NOTE: In the 2021 BJCP Style Guidelines, Oatmeal Stout is now Style 16B in Category 16 Dark British Beer which contains average to strong, bitter to sweet, modern British and Irish stouts that originated in England even if some are now more widely associated with Ireland. In this case, “British” means the broader British Isles not Great Britain.
Most people when you say oatmeal think back to that bowl of hot nutritional goodness mom used to serve for breakfast in the winter months. Oatmeal stouts hark back to the old days when everything seemed okay and mom was there to look after you.
A romanticized image I know, but oatmeal stouts evoke those same comforting feelings with their uniquely smooth body and their rich, roasted, chocolate flavors. No wonder it’s such a popular style of stout, it simply tastes great!
The Birth of Oatmeal Stout
Originating in 19th Century England, Oatmeal stouts were created when brewers discovered adding different versions of oats or breakfast oatmeal to the stout made beer a healthier drink, in pretty much the same way milk solids and lactose were added to milk stouts.
In actuality, most oatmeal stouts only contain about 5 percent oatmeal in the entire recipe due to problems with astringency when more is added. Even so, the marketers jumped at the chance to claim their beers were healthy, and the beers were even prescribed by physicians for lactating mothers and sick children.
One advert in the Aberdeen Journal in 1894 even extolled the virtues of Oatmeal Stout with the following rhetoric:
“OATMEAL STOUT (Rose’s) most nourishing and strengthening, strongly recommend for Invalids. See medical opinions. Brewed from oatmeal, malts, and hops only”
It was a very popular beer in the 1800s when it was thought to be a nutritious supplement to people’s diets. The style was popular with beer drinkers in the late 1800s but declined soon after and the last versions of oatmeal stouts were brewed just before World War II. Rationing meant brewers had to make do with what was available and oats in beers weren’t considered the most worthy use of limited rations.
The Revival of Oatmeal Stouts and Introduction to the US Craft Beer Market
When Michael Jackson, the respected beer critic, and writer, referred to a defunct Eldridge Pope Oat Meal Stout in his well-renowned book, “The World of Beer ” (1977), oatmeal stouts were no longer being commercially brewed anywhere. Sadly the oatmeal stout had been lost in history for several decades.
But the mention of oatmeal stout was enough to spark the curiosity of Charles Finkel, the founder of Merchant du Vin (a large foreign beer import company) to commission the Samuel Smith Brewery of Tadcaster in England to produce an oatmeal stout again.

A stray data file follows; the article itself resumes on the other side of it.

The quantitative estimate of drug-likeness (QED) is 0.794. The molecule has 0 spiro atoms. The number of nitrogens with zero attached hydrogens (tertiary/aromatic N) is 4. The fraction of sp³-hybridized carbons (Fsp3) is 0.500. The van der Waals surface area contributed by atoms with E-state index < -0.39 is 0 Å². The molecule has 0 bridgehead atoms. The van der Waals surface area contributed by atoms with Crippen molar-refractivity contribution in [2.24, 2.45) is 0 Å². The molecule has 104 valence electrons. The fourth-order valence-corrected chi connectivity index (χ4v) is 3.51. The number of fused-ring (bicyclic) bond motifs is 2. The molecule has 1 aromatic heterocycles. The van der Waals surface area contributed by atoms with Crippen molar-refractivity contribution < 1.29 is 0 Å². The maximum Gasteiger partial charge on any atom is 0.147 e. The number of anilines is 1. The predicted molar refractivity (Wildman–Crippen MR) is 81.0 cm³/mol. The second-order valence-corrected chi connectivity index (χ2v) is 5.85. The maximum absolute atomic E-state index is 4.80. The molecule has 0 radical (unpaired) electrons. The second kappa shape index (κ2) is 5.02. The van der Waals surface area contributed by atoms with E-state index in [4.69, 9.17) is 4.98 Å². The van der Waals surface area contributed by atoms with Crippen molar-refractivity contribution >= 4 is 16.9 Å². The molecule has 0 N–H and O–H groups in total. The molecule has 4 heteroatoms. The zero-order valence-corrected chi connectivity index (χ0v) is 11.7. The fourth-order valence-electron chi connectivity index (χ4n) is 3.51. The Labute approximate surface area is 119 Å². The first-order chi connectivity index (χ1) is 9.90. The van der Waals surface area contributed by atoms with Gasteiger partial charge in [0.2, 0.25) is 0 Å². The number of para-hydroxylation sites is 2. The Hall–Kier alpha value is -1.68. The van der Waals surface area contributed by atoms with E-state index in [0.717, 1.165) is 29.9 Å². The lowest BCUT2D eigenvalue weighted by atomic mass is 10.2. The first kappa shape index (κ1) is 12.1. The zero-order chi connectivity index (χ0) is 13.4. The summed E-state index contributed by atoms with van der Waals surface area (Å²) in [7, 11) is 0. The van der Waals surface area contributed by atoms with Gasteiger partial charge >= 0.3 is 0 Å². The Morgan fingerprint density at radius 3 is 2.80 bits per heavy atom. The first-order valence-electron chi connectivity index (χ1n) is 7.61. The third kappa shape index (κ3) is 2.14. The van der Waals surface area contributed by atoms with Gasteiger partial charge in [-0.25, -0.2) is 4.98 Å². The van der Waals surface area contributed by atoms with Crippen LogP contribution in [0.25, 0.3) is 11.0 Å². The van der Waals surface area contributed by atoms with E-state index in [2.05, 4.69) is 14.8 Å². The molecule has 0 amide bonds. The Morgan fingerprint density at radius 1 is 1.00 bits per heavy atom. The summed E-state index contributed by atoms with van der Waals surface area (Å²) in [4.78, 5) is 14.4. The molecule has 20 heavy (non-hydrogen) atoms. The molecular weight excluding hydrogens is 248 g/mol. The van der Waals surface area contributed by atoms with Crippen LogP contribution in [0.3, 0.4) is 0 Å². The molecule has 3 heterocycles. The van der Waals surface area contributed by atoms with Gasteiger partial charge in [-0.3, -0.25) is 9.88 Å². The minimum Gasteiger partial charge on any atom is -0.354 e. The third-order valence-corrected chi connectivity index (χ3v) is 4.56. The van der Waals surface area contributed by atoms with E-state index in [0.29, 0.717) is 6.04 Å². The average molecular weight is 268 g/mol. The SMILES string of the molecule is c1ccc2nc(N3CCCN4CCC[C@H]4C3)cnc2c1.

The Sam Smith brewery of Yorkshire in the UK started brewing an Oatmeal Stout again in 1980, after a hiatus of several decades. Samuel Smith’s Old Brewery Oatmeal Stout was soon imported into the US in the early 80s, right on the cusp of the start of the American craft ale scene.
This original Oatmeal Stout is still sold in the US today and is highly respected, often seen as the benchmark for all Oatmeal stouts.
The Oatmeal stout style was also boosted in popularity in the US as homebrewers of the 70s and 80s latched on to everything that was English in origin.
Homebrewed oatmeal stouts are a very popular American craft beer style, and for good reason. If you love stouts, and who doesn’t, or are new to the style, an oatmeal stout is a good introduction to the style. The flavors are dark roasted grains with bitter chocolate, coffee, and cream notes. It’s like the English version of a dark milkshake.
Oatmeal stouts have continued to grow in popularity and there are now over 100 producers of this modern-day oatmeal stout. Some beer aficionados, though, would argue it doesn’t class a beer as it doesn’t meet the German beer purity standard, which dictates a beer should only use barley, hops, and water.
What Makes an Oatmeal Stout Different From Traditional Stouts?
What separates an Oatmeal stout from traditional stouts such as an Irish Dry Stout or Imperial Stouts is the addition of oats to the unmalted barley and extra sweetness.
Although many people think that sweetness comes from oats, it actually comes from the number of malts used, such as chocolate malts mixed with common varieties like two-row English ale malt and caramel malts.
A special yeast is also used in making an Oatmeal stout which doesn’t consume too much sugar, resulting in a great balance of the roasted barley character and the sweetness of specialty grains. The oats add a silky smoothness and make an Oatmeal Stout much fuller bodied.
Oats give the stout a rich creamy (most often described as “silky”) mouthfeel and a huge long-lasting head. Oats can add a nutty, grainy, or earthy flavor, but too much can make the beer seem astringent (although the other big flavors in a stout can sometimes hide this character).